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Global Temperature Anomalies, May 2010
This page contains archived content and is no longer being updated. At the time of publication, it represented the best available science.
May 1 - 31, 2010
In May 2010, temperature records assembled by the NASA Goddard Institute for Space Studies (GISS) showed wide expanses of slightly above- and slightly below-normal temperatures over most of the globe, but also dramatic warmth near the North Pole. Cooler-than-normal conditions occurred in parts of western North America, southern South America, Western Europe, and Central Asia. Unusually low temperatures also affected parts of Antarctica, especially west of the Antarctic Peninsula. Over much of the globe, however, high temperatures predominated.
This color-coded map shows global surface temperature anomalies for May 2010 compared to average temperatures for the same time of year from 1951 to 1980. Above-normal temperatures appear in shades of red, and below-normal temperatures appear in shades of blue. Gray areas indicate areas of insufficient data.
Especially warm temperatures—close to five degrees Celsius (9 degrees Fahrenheit) above average—occur over most of the Arctic, including the northernmost reaches of North America, northwestern Greenland, and most of the northern coast of Eurasia. Unusually warm conditions also extend southward into Eastern Europe and Siberia. In Antarctica, warm conditions appear in some inland areas and especially over the Antarctic Peninsula.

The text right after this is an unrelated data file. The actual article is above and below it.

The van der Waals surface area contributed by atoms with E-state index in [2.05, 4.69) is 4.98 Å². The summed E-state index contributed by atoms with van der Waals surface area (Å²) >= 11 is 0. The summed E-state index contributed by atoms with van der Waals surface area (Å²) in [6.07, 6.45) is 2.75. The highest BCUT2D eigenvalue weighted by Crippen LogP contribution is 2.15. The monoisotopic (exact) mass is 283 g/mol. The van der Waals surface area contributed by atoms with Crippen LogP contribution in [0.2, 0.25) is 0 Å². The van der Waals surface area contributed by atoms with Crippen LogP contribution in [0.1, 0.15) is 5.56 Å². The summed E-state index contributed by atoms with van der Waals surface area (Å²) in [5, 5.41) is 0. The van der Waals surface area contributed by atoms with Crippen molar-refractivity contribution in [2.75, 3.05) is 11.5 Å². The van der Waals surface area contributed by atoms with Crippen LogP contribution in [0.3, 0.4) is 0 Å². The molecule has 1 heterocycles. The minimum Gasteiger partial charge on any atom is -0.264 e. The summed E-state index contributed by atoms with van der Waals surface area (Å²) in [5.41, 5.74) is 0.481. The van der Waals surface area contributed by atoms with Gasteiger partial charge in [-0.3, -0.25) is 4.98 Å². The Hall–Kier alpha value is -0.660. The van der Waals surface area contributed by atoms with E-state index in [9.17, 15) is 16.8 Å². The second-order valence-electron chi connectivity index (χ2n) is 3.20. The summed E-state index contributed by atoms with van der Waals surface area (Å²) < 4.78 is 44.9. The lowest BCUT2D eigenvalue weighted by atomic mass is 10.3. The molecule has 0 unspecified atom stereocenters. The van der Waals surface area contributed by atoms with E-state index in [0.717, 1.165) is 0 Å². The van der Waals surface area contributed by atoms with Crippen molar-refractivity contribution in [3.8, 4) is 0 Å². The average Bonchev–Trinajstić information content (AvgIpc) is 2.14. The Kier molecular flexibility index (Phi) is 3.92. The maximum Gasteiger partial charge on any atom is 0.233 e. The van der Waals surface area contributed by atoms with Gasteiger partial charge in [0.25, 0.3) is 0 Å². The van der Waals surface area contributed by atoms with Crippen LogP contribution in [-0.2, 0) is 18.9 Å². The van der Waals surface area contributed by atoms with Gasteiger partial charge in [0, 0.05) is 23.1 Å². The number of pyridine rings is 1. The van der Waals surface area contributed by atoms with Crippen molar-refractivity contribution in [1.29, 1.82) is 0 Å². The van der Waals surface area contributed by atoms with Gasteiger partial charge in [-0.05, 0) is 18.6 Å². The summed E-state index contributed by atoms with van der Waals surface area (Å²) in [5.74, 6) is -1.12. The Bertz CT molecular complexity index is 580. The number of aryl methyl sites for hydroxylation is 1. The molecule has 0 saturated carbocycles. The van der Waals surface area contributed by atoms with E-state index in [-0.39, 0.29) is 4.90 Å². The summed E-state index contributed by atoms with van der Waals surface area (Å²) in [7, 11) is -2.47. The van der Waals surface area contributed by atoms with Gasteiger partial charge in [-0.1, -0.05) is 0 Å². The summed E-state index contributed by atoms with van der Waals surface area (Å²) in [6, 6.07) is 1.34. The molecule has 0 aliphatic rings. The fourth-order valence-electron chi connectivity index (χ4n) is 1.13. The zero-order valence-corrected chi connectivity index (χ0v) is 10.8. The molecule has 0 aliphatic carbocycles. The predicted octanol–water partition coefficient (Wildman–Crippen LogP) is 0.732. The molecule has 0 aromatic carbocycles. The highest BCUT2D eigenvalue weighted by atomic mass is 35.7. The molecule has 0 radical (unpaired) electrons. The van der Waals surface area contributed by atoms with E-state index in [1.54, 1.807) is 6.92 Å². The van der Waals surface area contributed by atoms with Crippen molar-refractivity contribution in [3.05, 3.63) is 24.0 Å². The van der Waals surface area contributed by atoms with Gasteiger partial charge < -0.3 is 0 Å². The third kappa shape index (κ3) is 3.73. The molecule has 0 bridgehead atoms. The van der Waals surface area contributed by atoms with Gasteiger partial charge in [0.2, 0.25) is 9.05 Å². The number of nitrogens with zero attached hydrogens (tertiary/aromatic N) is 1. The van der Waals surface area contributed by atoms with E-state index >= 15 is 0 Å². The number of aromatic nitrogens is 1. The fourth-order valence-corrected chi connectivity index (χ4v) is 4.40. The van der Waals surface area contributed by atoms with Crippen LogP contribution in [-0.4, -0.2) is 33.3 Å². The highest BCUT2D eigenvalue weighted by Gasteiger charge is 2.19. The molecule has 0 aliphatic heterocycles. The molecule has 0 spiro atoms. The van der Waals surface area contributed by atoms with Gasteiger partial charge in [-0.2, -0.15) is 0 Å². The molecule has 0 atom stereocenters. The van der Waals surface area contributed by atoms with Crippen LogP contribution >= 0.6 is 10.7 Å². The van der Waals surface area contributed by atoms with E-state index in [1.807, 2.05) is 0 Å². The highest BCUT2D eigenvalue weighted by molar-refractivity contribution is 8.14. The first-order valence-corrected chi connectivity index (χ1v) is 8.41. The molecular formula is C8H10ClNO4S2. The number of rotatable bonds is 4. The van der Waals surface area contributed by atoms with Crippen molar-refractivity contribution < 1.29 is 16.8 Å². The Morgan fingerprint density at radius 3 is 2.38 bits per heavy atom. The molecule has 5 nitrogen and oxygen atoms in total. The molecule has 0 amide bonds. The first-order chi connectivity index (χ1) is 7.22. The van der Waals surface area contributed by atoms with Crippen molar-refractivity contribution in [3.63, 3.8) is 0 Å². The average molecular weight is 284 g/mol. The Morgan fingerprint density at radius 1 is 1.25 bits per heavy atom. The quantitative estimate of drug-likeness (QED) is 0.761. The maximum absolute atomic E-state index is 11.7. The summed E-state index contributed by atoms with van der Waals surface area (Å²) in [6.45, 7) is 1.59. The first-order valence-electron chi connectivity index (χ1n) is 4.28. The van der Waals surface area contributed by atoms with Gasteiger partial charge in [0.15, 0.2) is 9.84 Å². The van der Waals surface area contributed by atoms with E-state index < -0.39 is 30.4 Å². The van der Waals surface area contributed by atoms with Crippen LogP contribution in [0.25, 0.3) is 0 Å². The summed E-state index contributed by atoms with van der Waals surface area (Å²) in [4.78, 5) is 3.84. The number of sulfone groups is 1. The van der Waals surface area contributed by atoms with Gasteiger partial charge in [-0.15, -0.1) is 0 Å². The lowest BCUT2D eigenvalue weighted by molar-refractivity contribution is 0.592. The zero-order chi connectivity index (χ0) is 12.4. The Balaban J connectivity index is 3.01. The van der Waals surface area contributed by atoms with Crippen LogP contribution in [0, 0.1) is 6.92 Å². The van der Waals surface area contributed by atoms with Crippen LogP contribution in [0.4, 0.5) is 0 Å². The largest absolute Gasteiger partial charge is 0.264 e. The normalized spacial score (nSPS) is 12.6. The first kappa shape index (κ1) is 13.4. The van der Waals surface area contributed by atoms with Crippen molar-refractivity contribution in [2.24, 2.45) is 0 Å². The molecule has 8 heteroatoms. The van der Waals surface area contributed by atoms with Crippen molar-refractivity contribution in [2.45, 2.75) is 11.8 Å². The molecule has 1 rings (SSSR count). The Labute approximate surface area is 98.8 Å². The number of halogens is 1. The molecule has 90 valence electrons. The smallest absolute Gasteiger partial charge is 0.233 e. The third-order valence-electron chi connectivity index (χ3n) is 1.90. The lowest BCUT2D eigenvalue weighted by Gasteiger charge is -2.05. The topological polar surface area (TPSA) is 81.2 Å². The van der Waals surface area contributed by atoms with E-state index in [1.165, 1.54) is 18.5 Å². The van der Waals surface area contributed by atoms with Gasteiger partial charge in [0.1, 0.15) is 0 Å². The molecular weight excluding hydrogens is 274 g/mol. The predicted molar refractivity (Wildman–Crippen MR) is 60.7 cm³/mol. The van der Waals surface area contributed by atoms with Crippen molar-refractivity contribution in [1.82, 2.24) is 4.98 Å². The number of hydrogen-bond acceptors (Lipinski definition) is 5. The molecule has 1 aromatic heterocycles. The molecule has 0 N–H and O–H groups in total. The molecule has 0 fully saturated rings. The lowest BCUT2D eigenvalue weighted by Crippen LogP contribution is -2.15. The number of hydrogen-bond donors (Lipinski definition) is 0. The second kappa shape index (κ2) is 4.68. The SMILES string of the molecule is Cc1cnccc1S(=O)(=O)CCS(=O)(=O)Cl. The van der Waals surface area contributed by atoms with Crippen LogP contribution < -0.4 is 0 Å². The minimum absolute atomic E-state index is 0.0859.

Temperature anomalies in May continued a much longer trend. GISS compared the January–May mean surface temperature anomalies for 2010 to those of 2005 and 1998 (the two warmest years on record). January–May anomalies show 2010 to be the warmest out of 131 years (2005 is the fourth warmest and 1998 is the fifth warmest). Moreover, Arctic temperature anomalies are especially pronounced, and have been since the turn of the twenty-first century.
“Ongoing temperature anomalies like these are strong evidence of the Arctic amplification of global climate change,” says Ted Scambos, lead scientist at the National Snow and Ice Data Center. The Arctic environment is very vulnerable to warming because of feedbacks that amplify the initial change. Sea ice retreat and snow melt reduce Earth’s albedo, which can lead to increased warmth and further melting. Scambos explains that, although the Northern Hemisphere experienced significant snowfall in early 2010, spring melt was rapid, exposing land surfaces to sunlight sooner than usual.
“Where a lot of the big economies are—the United States, Western Europe, Japan—it’s been cool, but the world as a whole is quite warm,” Scambos observes. “The Sahel, the Indus Valley, and China didn’t see a cool spring the way other areas did.”